A devotional for the week: Psalm 18:13–18

Search and rescue


The Lord thundered from heaven; the voice of the Most High resounded. He shot his arrows and scattered the enemy, with great bolts of lightning he routed them. The valleys of the sea were exposed and the foundations of the earth laid bare at your rebuke, Lord, at the blast of breath from your nostrils. He reached down from on high and took hold of me; he drew me out of deep waters. He rescued me from my powerful enemy, from my foes, who were too strong for me. They confronted me in the day of my disaster, but the Lord was my support. (Psalm 18:13–18, TNIV)


For the last few Mondays we’ve been looking at Psalm 18. We continue by focusing today on God’s power and might, which continue to dominate David’s song of thanksgiving. Commentators believe that David here is alluding to previous acts of God. How God moved the waters from the sea probably refers to the parting of the Red Sea when the Israelites fled from Egypt (see Exodus 14) and when they crossed the Jordan River as they entered the Promised Land (see Joshua 3).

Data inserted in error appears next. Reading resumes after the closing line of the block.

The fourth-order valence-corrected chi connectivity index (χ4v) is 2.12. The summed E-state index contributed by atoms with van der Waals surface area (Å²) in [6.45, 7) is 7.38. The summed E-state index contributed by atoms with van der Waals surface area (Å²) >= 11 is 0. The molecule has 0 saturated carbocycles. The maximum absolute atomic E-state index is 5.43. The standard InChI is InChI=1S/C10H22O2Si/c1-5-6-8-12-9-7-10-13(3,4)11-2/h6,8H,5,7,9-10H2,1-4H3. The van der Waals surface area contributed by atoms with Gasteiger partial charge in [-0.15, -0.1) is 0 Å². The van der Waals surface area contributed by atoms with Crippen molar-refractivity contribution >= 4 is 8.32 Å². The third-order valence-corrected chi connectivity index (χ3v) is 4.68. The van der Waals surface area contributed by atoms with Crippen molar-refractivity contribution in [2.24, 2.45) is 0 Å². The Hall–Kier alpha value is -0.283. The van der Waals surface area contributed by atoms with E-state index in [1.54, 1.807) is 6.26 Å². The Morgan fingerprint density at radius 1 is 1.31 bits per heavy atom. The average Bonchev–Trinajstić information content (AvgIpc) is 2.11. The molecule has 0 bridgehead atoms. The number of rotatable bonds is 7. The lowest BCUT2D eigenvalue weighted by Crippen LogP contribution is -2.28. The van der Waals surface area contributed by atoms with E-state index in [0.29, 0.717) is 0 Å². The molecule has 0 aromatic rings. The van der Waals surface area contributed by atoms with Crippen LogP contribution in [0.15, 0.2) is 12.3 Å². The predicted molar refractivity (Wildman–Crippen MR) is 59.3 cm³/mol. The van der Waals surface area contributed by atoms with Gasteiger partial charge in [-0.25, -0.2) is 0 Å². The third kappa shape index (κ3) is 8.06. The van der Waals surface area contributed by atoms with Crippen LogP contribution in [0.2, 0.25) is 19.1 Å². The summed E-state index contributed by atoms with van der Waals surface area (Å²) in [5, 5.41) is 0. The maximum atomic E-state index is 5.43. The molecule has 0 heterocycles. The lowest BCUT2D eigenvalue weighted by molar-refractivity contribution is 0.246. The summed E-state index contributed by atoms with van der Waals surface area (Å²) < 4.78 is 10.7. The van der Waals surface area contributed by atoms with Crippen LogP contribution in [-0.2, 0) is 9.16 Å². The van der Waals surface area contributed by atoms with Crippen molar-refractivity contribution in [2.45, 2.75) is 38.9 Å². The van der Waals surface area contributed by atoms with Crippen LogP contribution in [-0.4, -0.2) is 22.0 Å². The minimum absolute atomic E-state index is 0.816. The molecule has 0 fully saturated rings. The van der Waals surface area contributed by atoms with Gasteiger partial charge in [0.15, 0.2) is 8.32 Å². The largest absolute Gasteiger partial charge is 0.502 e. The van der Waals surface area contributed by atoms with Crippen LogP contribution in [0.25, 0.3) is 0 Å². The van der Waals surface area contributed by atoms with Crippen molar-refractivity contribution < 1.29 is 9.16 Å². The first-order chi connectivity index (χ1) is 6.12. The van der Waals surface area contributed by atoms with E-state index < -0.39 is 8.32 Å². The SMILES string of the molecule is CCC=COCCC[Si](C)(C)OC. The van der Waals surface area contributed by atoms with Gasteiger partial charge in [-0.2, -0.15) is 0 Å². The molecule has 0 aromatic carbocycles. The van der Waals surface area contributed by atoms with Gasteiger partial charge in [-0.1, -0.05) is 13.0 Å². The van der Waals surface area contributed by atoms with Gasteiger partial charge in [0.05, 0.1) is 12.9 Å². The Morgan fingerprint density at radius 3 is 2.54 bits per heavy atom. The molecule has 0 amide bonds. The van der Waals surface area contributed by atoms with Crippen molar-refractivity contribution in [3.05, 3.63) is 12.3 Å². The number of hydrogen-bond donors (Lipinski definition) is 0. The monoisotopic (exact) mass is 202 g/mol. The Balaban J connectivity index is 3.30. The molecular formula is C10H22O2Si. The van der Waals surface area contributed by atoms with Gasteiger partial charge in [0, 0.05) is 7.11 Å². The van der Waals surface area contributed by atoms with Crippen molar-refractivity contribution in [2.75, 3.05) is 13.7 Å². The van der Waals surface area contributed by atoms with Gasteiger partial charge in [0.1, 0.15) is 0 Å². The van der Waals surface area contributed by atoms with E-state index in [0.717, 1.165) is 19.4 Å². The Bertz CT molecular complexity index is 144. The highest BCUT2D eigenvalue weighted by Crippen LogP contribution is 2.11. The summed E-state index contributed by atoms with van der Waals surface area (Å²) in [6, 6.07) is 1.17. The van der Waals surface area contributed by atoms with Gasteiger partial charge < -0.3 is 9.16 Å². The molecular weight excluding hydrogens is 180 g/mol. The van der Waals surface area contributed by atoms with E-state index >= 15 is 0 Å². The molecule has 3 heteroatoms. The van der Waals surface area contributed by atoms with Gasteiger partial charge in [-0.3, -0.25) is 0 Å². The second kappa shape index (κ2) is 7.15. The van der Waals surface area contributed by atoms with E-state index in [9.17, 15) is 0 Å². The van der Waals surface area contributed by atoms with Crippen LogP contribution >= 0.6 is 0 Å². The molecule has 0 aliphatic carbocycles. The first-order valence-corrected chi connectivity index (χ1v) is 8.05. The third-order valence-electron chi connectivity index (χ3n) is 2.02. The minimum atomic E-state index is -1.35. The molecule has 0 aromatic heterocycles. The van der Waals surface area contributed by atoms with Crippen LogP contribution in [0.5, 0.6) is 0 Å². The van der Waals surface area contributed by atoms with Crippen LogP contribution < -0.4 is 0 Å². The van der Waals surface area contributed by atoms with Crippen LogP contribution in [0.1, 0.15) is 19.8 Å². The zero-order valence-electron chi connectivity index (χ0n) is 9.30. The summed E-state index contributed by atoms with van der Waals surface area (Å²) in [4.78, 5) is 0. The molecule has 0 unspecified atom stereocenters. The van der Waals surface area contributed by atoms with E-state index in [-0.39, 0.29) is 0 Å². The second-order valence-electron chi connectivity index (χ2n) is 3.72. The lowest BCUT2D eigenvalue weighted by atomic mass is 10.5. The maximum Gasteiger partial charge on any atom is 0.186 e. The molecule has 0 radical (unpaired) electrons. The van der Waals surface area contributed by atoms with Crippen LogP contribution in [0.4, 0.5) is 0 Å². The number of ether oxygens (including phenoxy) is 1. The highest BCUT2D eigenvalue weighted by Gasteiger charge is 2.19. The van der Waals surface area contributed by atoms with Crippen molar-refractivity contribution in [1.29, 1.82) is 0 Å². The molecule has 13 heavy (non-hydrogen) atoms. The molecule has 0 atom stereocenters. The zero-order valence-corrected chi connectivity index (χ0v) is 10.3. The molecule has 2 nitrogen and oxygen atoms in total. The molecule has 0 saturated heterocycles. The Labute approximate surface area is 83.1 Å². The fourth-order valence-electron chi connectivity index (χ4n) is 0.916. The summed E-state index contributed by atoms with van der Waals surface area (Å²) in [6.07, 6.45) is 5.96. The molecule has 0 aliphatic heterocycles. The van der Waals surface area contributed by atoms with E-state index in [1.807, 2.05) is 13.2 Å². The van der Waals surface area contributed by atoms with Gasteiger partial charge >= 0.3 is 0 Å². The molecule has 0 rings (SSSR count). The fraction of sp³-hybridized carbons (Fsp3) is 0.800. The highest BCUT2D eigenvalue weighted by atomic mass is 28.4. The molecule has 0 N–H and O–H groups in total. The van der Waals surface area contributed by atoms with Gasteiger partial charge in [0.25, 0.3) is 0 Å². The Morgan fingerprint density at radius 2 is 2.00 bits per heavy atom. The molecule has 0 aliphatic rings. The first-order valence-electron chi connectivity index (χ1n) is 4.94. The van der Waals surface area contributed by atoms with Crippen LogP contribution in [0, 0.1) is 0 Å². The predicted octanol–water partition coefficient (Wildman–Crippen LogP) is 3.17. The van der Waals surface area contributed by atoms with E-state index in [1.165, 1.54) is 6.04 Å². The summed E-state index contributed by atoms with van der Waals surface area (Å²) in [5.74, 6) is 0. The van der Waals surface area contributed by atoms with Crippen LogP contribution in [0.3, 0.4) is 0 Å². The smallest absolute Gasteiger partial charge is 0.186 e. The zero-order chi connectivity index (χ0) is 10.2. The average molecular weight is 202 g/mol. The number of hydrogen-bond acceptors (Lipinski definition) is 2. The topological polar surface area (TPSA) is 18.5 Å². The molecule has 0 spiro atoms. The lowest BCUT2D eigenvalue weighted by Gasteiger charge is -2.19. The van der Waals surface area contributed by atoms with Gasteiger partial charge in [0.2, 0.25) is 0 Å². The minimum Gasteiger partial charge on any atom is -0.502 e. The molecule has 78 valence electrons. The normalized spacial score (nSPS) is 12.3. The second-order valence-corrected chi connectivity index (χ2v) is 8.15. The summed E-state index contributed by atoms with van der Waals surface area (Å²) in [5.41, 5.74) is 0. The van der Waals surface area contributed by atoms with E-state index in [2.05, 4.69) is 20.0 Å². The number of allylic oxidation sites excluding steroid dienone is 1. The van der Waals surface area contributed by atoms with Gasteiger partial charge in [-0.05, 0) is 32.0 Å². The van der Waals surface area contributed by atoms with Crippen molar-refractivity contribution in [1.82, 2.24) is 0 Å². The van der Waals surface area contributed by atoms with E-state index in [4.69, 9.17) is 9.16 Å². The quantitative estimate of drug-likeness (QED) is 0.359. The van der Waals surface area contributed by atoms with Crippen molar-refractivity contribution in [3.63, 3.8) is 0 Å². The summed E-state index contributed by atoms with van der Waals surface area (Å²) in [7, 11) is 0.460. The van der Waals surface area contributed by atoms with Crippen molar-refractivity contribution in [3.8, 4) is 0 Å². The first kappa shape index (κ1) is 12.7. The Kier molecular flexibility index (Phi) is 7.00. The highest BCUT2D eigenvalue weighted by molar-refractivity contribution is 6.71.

In referring to these acts of deliverance, David is saying that the God of his fathers – Abraham, Moses and Joshua – is his God too, and that he has saved him on an equally mighty scale. David makes the song personal when he tells how Yahweh reached down and rescued him from the deep waters that threatened to overwhelm him. His foes were too strong, but the saving God intervened.

As we pray through this Psalm this week, take a moment to wonder in the power of the Lord who loves us. Put yourself in David’s beaten, leathery shoes as you imagine him thinking back to God’s liberating rescue. Allow yourself to marvel at God’s mighty acts, like the moving and halting of waters in a sea or a flooded river to allow his chosen people a pathway to escape.

God is no less powerful today. As we cry out to him, he will lovingly send down a search-and-rescue team to scoop us out of the waters that threaten to overcome us.


Prayer: Lord Jesus, we sometimes forget your power, as did the disciples who cowered in the boat as the waters raged around them. But you calmed the storm in an instant. Help us to look to you to bring peace in the storms of our lives.


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